Sea kayaks on the other hand evolved towards strong tracking, rather than maneuverability. The designer sacrificed some maneuverablity for comfort on long passages – in automotive terms they have the soft somewhat imprecise steering with a healthy margin for errors of a family car, rather than the precise and attention-demanding direct steering of a race car. Of course some of the control is lost in the process. Have you tried to surf a steep wave diagonally in a sea kayak, you will know what I am talking about. But lately we have seen a lot of sea kayaks with almost surfski-like maneuverability and control.
A look at the lines of the Sea Racer and Spindrift reveals these differences. The Sea Racer hull is more symmetric, with LCB, LCF and CLA quite close to the center, indicating a hull that moves smoothly and predicably in the water (LCB = Longitudinal Center of Boyancy = the centroid of the underwater volume of the boat expressed as a longitudinal location. LCF = Longitudinal Center of Flotation = center of the waterplane, the "seesaw" pivot of the craft. CLA = the geometric center of the lateral plane). The seat is located slightly aft of the center, providing controllability without being overly dependant on the rudder (mildly understeering in automotive terms). The rocker is not very accentuated, which improves tracking. The kayak deck with cockpit rim/spraydeck keeps water out, allowing for a lower and less wind sensitive profile. For the same reason the freeboard midships can be lower, to allow a lower and less tiring paddle stroke on touring.
In the surfski the CLA is moved forward to balance the large rudder. The seat position slightly forward of the LCB is the key to the efficient and precise steering on wave fronts – in automotive terms the ski is slightly oversteered in low speeds, but becomes neutral in higher speeds since the longitudinal position of the hulls center of turning is related to speed.
The stations drawings show that the surfski is wider and higher than the Sea Racer. But the difference in volume and load capacity is not as large as it might seem – the higher Cp of the Sea Racer means that the volume is more evenly distributed along the hull, while the surfski has more volume concentrated midships. This suggests that the Sea Racer should be slightly faster on flat water, but the surfski should win in waves.
The shape of the sections look quite different. In the Sea Racer I wanted to optimize the intitial stability in what is a very narrow craft (43 cm), with the chines also enhancing steering control when the hull is leaned (a way to keep rudder turbulence to a minimum). For the wider surfski I chosed to minimize friction with elliptical sections below the waterline.
Software and the design process
The sectional shape is also to a degree influenced by different calculation algorithms. The Sea Racer was developed using Bearboat by Robert Livingstone for the hydrodynamic calculations. The main advantage of this is that the underbody defining vectors hang from the waterline and the keel, which makes it possible for the software to minimize the wetted surface for every set of design parameters chosen. It saves a lot of time finetuning the hull to low friction, but also means that the bottom and freeboard are two independent sets of curves, meeting at the waterline. On certain kinds of hulls this complicates getting a smooth natural curve from sheer to keel.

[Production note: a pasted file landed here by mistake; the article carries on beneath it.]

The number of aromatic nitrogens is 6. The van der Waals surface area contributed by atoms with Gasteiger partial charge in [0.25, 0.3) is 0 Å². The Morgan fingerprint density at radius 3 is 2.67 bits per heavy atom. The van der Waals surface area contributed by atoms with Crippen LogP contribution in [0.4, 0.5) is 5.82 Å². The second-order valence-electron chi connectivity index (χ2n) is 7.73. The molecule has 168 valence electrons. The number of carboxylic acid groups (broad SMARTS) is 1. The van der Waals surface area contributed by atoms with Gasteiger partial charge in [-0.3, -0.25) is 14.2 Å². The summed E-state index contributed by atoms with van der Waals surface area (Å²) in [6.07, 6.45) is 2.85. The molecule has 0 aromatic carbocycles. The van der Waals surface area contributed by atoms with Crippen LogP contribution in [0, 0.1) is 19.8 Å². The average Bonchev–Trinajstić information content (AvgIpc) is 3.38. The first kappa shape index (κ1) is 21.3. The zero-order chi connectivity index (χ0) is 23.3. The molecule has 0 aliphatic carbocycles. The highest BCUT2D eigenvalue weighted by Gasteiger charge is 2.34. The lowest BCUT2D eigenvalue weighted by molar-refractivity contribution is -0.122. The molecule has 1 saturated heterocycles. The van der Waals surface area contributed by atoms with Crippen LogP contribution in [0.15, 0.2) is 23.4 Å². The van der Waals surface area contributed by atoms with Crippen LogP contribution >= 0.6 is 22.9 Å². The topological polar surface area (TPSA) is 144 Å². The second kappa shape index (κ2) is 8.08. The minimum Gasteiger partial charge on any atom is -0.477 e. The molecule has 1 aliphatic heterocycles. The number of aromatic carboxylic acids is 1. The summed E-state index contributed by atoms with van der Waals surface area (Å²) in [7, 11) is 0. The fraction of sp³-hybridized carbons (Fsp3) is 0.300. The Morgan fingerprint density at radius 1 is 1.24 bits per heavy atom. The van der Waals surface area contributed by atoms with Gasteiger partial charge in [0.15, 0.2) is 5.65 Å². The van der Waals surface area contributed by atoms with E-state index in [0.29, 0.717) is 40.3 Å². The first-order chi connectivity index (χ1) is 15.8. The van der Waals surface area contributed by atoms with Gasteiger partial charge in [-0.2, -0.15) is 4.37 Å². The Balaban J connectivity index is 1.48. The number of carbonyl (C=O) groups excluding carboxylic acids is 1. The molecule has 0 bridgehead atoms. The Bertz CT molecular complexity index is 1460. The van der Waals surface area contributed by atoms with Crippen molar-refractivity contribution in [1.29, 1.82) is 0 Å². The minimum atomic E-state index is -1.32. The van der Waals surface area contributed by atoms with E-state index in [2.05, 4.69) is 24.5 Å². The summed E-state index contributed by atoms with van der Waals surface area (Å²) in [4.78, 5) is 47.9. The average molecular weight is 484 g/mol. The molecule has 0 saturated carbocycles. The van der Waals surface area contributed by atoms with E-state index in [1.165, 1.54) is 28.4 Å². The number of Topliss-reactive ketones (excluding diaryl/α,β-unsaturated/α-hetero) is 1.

For the surfski I used Ross Leidy's KayakFoundry, forked from Bearboat, but with one important difference: the vectors hangs from the sheer and the keel. That means better overall control of the lines (including deck shape and stem and stern) compared to Bearboat, but the disadvantage that you have to work the wetted surface manually based on experience and through repeated iterations followed by checking the calculations. One further disadvantage is that KayakFoundry is just for Windows. I have to run it virtualized in Parallels on my iMac – it works, but on a not quite new Mac it runs noticeably slower.
Both softwares are easy to use and do an excellent job at their level, but the downside of the simplicity is the many limitations in what can be achieved (not a problem for the amateur builder, who would solve those issues in the construction phase rather than on the computer anyway). Therefore I use them for a quick zooming in on the hull shape I want, along with all the hydrodynamical data I need – getting within 95% of the final design in surpricingly short time and with adequate accuracy. From there I transfer the lines to Illustrator for the final manual finetuning, including both functional tweaking and the visual layout of lines and surfaces – which normally takes more time than the first 95% in the design software!
That may seem a tedious way to design a kayak, but the alternative – professional ship CAD design systems are very expensive and bloated with features of which I would use a small percentage (I do not need to know what happens to the ships stability when 600 tons of crude oil sloshes around in an half empty tank, nor at which parameters the risk of propeller cavitation becomes an issue ;-) and would take hundreds of hours training for me to master.
The surfski is named Spindrift – an apt name for a craft with an appetite for wind and waves.